SEC wants Denver federal court to rethink ruling
Lawyers hope the panel, which includes Gorsuch, will rule on judges.
The federal government has asked the entire bench of justices at the 10th Circuit Court of Appeals in Denver to redecide an earlier ruling that, if left to stand, could nullify hundreds of decisions made in securities cases from Colorado and five other states.
Lawyers for the U.S. Department of Justice and the Securities and Exchange Commission want the 19-judge panel — which includes Supreme Court nominee Justice Neil Gorsuch — to determine whether administrative law judges (ALJs) at the SEC improperly hold their positions.
The court in December decided in a 2-1 opinion that the five judges who preside over administrative hearings for the SEC should have been appointed to their jobs instead of being hired through a civil service process by the federal personnel office, a violation of the Appointments Clause to the U.S. Constitution.
That decision came in an appeal filed by David Bandimere, one of the founders of the eponymous racetrack in Morrison, who was sanctioned and fined for allegedly assisting two now-convicted fraudsters in a $20 million Ponzi scheme.
“Regardless of what may happen procedurally, we believe that the panel decision was well-reasoned and firmly grounded in relevant Supreme Court authority,” said David Zisser, Bandimere’s attorney who successfully argued the case. “We are cautiously optimistic that the outcome will not change.”
The ruling applies only to SEC cases involving respondents — they are only called defendants when charged in district court — who live in Colorado, Utah, Wyoming, Kansas, Oklahoma and New Mexico.
At issue is whether the ALJs are federal employees rather than officers requiring appointment by the president, a court of law or the head of a federal agency, in this case the SEC commissioners.
The court held that an ALJ’s authority to issue decisions is significant, even though SEC commissioners can ignore them and render their own decisions – which does not happen 90 percent of the time.
The U.S. Court of Appeals for the D.C. Circuit in August 2016 came to wholly different decision, ruling 3-0 that the SEC judges were employees who did not need to be appointed, in part because the ALJ decisions are not final until the SEC commissioners say so.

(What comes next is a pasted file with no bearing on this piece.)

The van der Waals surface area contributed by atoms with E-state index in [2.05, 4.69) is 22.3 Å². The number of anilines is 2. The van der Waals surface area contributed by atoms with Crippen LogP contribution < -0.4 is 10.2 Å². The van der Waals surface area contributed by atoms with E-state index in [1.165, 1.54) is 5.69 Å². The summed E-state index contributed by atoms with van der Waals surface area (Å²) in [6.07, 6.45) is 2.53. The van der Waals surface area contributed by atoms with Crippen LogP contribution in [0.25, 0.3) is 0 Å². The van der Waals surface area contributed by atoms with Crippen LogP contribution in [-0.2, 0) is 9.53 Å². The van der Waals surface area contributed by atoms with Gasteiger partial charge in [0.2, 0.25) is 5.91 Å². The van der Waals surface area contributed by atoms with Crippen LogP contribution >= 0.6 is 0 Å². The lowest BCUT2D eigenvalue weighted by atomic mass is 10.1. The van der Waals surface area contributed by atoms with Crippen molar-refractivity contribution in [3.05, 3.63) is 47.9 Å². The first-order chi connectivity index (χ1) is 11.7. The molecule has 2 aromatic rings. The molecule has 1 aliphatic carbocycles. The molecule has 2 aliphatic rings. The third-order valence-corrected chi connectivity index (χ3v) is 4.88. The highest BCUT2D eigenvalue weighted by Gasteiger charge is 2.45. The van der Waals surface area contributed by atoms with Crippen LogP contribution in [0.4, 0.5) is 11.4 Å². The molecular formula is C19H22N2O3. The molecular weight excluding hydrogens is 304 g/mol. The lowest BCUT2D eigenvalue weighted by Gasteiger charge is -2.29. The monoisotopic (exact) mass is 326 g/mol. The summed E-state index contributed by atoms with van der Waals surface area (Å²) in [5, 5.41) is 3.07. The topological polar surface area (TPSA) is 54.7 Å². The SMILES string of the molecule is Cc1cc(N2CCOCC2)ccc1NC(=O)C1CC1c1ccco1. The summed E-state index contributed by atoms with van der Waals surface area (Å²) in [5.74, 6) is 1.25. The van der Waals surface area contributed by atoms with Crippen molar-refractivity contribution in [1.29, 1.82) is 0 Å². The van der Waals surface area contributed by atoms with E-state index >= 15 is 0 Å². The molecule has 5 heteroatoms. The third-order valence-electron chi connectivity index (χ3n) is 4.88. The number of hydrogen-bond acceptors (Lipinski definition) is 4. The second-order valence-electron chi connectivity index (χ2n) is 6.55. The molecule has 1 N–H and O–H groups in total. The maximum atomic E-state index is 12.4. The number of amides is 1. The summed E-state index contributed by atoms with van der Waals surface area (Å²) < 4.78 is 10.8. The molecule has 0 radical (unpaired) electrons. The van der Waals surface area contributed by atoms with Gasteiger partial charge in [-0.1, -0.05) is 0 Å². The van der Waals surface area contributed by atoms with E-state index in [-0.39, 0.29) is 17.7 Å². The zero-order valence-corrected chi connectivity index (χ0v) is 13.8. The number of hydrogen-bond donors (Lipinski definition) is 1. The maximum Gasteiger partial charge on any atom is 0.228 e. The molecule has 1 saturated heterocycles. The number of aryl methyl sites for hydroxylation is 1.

Because two circuits are at odds, it’s likely the ruling — if unchanged by the full 10th Circuit — could end up before the U.S. Supreme Court.
In its request for rehearing, the government says the three-judge panel in Denver – all appeals are heard by only three justices, though those decisions can be appealed to the larger bar that oversees the circuit – got it wrong. Congress intentionally wanted to ensure the political loyalties commissioners have are kept apart from the ALJs when it created the system.
“Civil-service employees, hired on the basis of merit and protected from retaliation for their decisions, assist agencies in performing their adjudicatory functions under the law,” the government wrote in its request for a full, or en banc, hearing. “But all decisionmaking authority on questions of both fact and law resides in the politically accountable agency head.”
Critics have argued that the SEC conveniently pushes civil cases into its own administrative courts rather than federal circuit courts in part to avoid judicial criticisms about how they prosecute cases, as well as to ensure favorable outcomes.
In 2015, for example, the SEC brought more than 90 percent of its cases against public companies before its ALJs rather than federal courts.
At the root of the case is Bandimere, who said he was pulled into the scheme by smooth-talking Richard Dalton of Golden and Larry Michael Parrish of Maryland. The scam netted about 200 people in over 13 states.
Bandimere said it was the men’s charm and believability that sold him. Dalton was sentenced to 10 years in prison; Parrish received a 9-year term.
Bandimere was fined $1.2 million in 2013, but that was dissolved with the appellate court ruling.
“The decision is certainly important enough, given the conflict with the DC Circuit … to justify an en banc hearing,” said Martin Berliner, a securities attorney in Denver. “If the en banc request is granted, the full panel will hear the case, though if I were a betting man, I doubt the decision would be reversed.”
The next step would be to request a hearing before the U.S. Supreme Court, Berliner said.
“The wild card would be the position of the Trump administration as to whether it would want to file such a petition,” he said.